To have the name of the object: conversations with Saskia Willaert

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To have the name of the object[edit]

Conversations with Saskia Willaert[edit]

Saskia Willaert is in charge of the collection of African instruments at the Musical Instruments Museum in Brussels. She is also responsible for the inventory of these instruments and the digital documentation of them. In 2016, we had two conversations with her about the details of that work.

October and December 2016, Saskia Willaert in conversation with Michael Murtaugh, Femke Snelting, Martino Morandi and Sam Muirhead. Photographs: Michael Murtaugh

[The digital system] had a big impact. (...) Now we can prove we are the owners of all these objects because we have pictures and because we have systematic links between the inventory number and the physical place where the object is.
[The digital system] had a big impact. (...) Now we can prove we are the owners of all these objects because we have pictures and because we have systematic links between the inventory number and the physical place where the object is.
For instance there is an article (...) about the history of the growth of the African instruments collection at the end of the 19th century. By having systematized information the way we did, I could easily find back that each time that Henry Morton Stanley moved further along the Congo river, more instruments from the inner Congo came into the museum.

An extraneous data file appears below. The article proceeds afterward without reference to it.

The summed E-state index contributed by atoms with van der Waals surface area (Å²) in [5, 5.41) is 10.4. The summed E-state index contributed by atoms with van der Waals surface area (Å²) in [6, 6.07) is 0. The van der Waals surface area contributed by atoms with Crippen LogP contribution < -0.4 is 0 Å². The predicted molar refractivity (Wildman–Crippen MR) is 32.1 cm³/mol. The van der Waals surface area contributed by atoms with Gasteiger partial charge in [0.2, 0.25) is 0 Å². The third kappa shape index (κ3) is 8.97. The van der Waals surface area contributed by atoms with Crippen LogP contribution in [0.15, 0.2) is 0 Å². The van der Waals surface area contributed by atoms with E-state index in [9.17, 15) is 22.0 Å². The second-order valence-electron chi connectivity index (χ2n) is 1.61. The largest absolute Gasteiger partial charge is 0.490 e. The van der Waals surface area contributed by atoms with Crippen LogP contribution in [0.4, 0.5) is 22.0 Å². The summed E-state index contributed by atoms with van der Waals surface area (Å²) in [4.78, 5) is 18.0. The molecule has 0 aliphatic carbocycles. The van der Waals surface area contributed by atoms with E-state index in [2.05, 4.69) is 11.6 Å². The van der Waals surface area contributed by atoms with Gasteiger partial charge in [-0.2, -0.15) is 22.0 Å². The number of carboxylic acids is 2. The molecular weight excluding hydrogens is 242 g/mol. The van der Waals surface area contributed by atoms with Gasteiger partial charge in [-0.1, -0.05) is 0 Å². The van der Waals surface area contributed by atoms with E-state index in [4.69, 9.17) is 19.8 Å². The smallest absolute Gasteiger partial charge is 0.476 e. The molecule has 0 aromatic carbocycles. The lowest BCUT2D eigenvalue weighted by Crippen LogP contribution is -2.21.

For instance there is an article (...) about the history of the growth of the African instruments collection at the end of the 19th century. By having systematized information the way we did, I could easily find back that each time that Henry Morton Stanley moved further along the Congo river, more instruments from the inner Congo came into the museum.
The big importance of [digitizing] the African collections is that the agents of museums [in Africa] provide local names and sometimes the name of the local builders. This is never the case in western collections because we have no clue, and we have long been taught that it's not interesting at all to have them.
The big importance of [digitizing] the African collections is that the agents of museums [in Africa] provide local names and sometimes the name of the local builders. This is never the case in western collections because we have no clue, and we have long been taught that it's not interesting at all to have them.
It's a political thing in a way of course. It has been during centuries [that] cultural objects have been taken away from Congo and Africa and have been put into western collections. To have the name of the object was not important because it was unpronounceable, and the man who made it was even less important. It was just a decorative, beautiful, aesthetic thing in the best case. But in most cases, it was just an exotic thing.
It's a political thing in a way of course. It has been during centuries [that] cultural objects have been taken away from Congo and Africa and have been put into western collections. To have the name of the object was not important because it was unpronounceable, and the man who made it was even less important. It was just a decorative, beautiful, aesthetic thing in the best case. But in most cases, it was just an exotic thing.

October and December 2016, Saskia Willaert in conversation with Michael Murtaugh, Femke Snelting, Martino Morandi and Sam Muirhead. Photographs: Michael Murtaugh